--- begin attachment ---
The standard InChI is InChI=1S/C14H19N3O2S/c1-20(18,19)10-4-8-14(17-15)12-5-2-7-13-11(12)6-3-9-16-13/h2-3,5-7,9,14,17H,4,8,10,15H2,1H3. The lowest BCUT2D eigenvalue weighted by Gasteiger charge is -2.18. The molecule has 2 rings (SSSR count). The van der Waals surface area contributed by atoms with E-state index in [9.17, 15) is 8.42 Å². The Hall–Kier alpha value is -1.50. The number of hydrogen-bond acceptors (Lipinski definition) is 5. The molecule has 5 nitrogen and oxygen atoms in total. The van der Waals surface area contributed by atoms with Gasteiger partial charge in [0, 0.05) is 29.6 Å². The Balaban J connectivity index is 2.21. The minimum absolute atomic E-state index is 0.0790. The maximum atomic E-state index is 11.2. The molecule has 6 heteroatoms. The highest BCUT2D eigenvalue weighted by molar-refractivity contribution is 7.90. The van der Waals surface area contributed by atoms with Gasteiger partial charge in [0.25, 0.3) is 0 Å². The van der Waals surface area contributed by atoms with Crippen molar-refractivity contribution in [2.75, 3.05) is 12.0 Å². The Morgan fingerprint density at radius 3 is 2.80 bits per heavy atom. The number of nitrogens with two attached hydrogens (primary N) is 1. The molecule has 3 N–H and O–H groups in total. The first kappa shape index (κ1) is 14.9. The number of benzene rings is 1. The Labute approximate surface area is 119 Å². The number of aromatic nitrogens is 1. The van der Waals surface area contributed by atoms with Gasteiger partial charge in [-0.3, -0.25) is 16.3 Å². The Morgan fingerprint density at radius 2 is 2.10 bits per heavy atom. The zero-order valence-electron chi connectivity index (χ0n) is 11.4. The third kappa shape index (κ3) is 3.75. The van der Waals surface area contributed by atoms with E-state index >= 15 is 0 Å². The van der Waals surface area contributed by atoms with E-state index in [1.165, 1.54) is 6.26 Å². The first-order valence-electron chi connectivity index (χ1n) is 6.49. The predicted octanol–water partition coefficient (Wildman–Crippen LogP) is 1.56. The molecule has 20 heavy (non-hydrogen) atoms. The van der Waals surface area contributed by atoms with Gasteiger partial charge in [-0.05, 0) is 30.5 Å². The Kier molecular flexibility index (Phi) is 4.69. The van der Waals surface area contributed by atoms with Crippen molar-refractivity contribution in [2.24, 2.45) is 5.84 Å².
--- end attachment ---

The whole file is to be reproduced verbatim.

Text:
The standard InChI is InChI=1S/C14H19N3O2S/c1-20(18,19)10-4-8-14(17-15)12-5-2-7-13-11(12)6-3-9-16-13/h2-3,5-7,9,14,17H,4,8,10,15H2,1H3. The lowest BCUT2D eigenvalue weighted by Gasteiger charge is -2.18. The molecule has 2 rings (SSSR count). The van der Waals surface area contributed by atoms with E-state index in [9.17, 15) is 8.42 Å². The Hall–Kier alpha value is -1.50. The number of hydrogen-bond acceptors (Lipinski definition) is 5. The molecule has 5 nitrogen and oxygen atoms in total. The van der Waals surface area contributed by atoms with Gasteiger partial charge in [0, 0.05) is 29.6 Å². The Balaban J connectivity index is 2.21. The minimum absolute atomic E-state index is 0.0790. The maximum atomic E-state index is 11.2. The molecule has 6 heteroatoms. The highest BCUT2D eigenvalue weighted by molar-refractivity contribution is 7.90. The van der Waals surface area contributed by atoms with Gasteiger partial charge in [0.25, 0.3) is 0 Å². The van der Waals surface area contributed by atoms with Crippen molar-refractivity contribution in [2.75, 3.05) is 12.0 Å². The Morgan fingerprint density at radius 3 is 2.80 bits per heavy atom. The number of nitrogens with two attached hydrogens (primary N) is 1. The molecule has 3 N–H and O–H groups in total. The first kappa shape index (κ1) is 14.9. The number of benzene rings is 1. The Labute approximate surface area is 119 Å². The number of aromatic nitrogens is 1. The van der Waals surface area contributed by atoms with Gasteiger partial charge in [-0.3, -0.25) is 16.3 Å². The Morgan fingerprint density at radius 2 is 2.10 bits per heavy atom. The zero-order valence-electron chi connectivity index (χ0n) is 11.4. The third kappa shape index (κ3) is 3.75. The van der Waals surface area contributed by atoms with E-state index >= 15 is 0 Å². The van der Waals surface area contributed by atoms with E-state index in [1.165, 1.54) is 6.26 Å². The first-order valence-electron chi connectivity index (χ1n) is 6.49. The predicted octanol–water partition coefficient (Wildman–Crippen LogP) is 1.56. The molecule has 20 heavy (non-hydrogen) atoms. The van der Waals surface area contributed by atoms with Gasteiger partial charge in [-0.05, 0) is 30.5 Å². The Kier molecular flexibility index (Phi) is 4.69. The van der Waals surface area contributed by atoms with Crippen molar-refractivity contribution in [2.24, 2.45) is 5.84 Å².